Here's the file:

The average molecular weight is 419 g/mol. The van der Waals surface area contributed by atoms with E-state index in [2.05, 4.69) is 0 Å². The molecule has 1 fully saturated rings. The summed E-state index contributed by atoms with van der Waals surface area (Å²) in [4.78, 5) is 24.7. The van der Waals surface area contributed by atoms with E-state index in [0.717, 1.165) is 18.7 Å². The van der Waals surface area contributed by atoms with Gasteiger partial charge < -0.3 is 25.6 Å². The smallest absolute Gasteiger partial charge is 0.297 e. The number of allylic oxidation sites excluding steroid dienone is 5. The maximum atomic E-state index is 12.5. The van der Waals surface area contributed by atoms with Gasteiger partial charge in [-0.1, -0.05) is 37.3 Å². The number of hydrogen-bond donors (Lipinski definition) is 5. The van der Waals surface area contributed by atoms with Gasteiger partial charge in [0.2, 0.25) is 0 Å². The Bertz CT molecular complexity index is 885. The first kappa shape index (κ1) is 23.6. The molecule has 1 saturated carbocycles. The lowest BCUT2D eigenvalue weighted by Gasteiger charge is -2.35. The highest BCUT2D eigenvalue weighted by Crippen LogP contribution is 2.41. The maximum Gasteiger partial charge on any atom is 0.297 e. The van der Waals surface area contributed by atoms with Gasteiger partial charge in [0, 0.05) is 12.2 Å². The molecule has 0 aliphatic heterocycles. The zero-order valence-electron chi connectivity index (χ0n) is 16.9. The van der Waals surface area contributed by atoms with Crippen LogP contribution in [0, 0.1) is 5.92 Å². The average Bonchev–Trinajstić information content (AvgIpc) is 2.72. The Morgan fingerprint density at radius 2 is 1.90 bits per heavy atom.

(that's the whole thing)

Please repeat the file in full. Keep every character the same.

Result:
The average molecular weight is 419 g/mol. The van der Waals surface area contributed by atoms with E-state index in [2.05, 4.69) is 0 Å². The molecule has 1 fully saturated rings. The summed E-state index contributed by atoms with van der Waals surface area (Å²) in [4.78, 5) is 24.7. The van der Waals surface area contributed by atoms with E-state index in [0.717, 1.165) is 18.7 Å². The van der Waals surface area contributed by atoms with Gasteiger partial charge < -0.3 is 25.6 Å². The smallest absolute Gasteiger partial charge is 0.297 e. The number of allylic oxidation sites excluding steroid dienone is 5. The maximum atomic E-state index is 12.5. The van der Waals surface area contributed by atoms with Gasteiger partial charge in [-0.1, -0.05) is 37.3 Å². The number of hydrogen-bond donors (Lipinski definition) is 5. The van der Waals surface area contributed by atoms with Gasteiger partial charge in [0.2, 0.25) is 0 Å². The Bertz CT molecular complexity index is 885. The first kappa shape index (κ1) is 23.6. The molecule has 1 saturated carbocycles. The lowest BCUT2D eigenvalue weighted by Gasteiger charge is -2.35. The highest BCUT2D eigenvalue weighted by Crippen LogP contribution is 2.41. The maximum Gasteiger partial charge on any atom is 0.297 e. The van der Waals surface area contributed by atoms with Gasteiger partial charge in [0, 0.05) is 12.2 Å². The molecule has 0 aliphatic heterocycles. The zero-order valence-electron chi connectivity index (χ0n) is 16.9. The van der Waals surface area contributed by atoms with Crippen LogP contribution in [0, 0.1) is 5.92 Å². The average Bonchev–Trinajstić information content (AvgIpc) is 2.72. The Morgan fingerprint density at radius 2 is 1.90 bits per heavy atom.